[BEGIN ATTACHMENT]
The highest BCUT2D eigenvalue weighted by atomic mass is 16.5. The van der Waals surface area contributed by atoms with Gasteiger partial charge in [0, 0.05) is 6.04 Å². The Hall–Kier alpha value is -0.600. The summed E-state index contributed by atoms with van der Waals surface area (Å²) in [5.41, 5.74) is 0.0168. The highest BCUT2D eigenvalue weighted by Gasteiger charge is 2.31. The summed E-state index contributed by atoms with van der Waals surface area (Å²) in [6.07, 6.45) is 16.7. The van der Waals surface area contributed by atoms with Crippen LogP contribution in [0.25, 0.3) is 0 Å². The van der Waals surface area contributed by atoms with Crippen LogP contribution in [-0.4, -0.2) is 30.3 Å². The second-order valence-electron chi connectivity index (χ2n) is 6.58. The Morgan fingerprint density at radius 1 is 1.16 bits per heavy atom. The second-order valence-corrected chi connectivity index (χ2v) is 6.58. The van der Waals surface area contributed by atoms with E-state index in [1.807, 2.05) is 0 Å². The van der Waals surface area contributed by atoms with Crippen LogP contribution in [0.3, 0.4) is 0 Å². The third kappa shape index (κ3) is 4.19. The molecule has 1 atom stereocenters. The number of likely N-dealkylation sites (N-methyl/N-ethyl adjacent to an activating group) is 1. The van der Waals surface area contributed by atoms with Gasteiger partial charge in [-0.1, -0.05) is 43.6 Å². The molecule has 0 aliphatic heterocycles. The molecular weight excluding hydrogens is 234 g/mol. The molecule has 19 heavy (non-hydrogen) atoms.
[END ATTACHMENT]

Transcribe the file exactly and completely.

The highest BCUT2D eigenvalue weighted by atomic mass is 16.5. The van der Waals surface area contributed by atoms with Gasteiger partial charge in [0, 0.05) is 6.04 Å². The Hall–Kier alpha value is -0.600. The summed E-state index contributed by atoms with van der Waals surface area (Å²) in [5.41, 5.74) is 0.0168. The highest BCUT2D eigenvalue weighted by Gasteiger charge is 2.31. The summed E-state index contributed by atoms with van der Waals surface area (Å²) in [6.07, 6.45) is 16.7. The van der Waals surface area contributed by atoms with Crippen LogP contribution in [0.25, 0.3) is 0 Å². The van der Waals surface area contributed by atoms with Crippen LogP contribution in [-0.4, -0.2) is 30.3 Å². The second-order valence-electron chi connectivity index (χ2n) is 6.58. The Morgan fingerprint density at radius 1 is 1.16 bits per heavy atom. The second-order valence-corrected chi connectivity index (χ2v) is 6.58. The van der Waals surface area contributed by atoms with E-state index in [1.807, 2.05) is 0 Å². The van der Waals surface area contributed by atoms with Crippen LogP contribution in [0.3, 0.4) is 0 Å². The third kappa shape index (κ3) is 4.19. The molecule has 1 atom stereocenters. The number of likely N-dealkylation sites (N-methyl/N-ethyl adjacent to an activating group) is 1. The van der Waals surface area contributed by atoms with Gasteiger partial charge in [-0.1, -0.05) is 43.6 Å². The molecule has 0 aliphatic heterocycles. The molecular weight excluding hydrogens is 234 g/mol. The molecule has 19 heavy (non-hydrogen) atoms.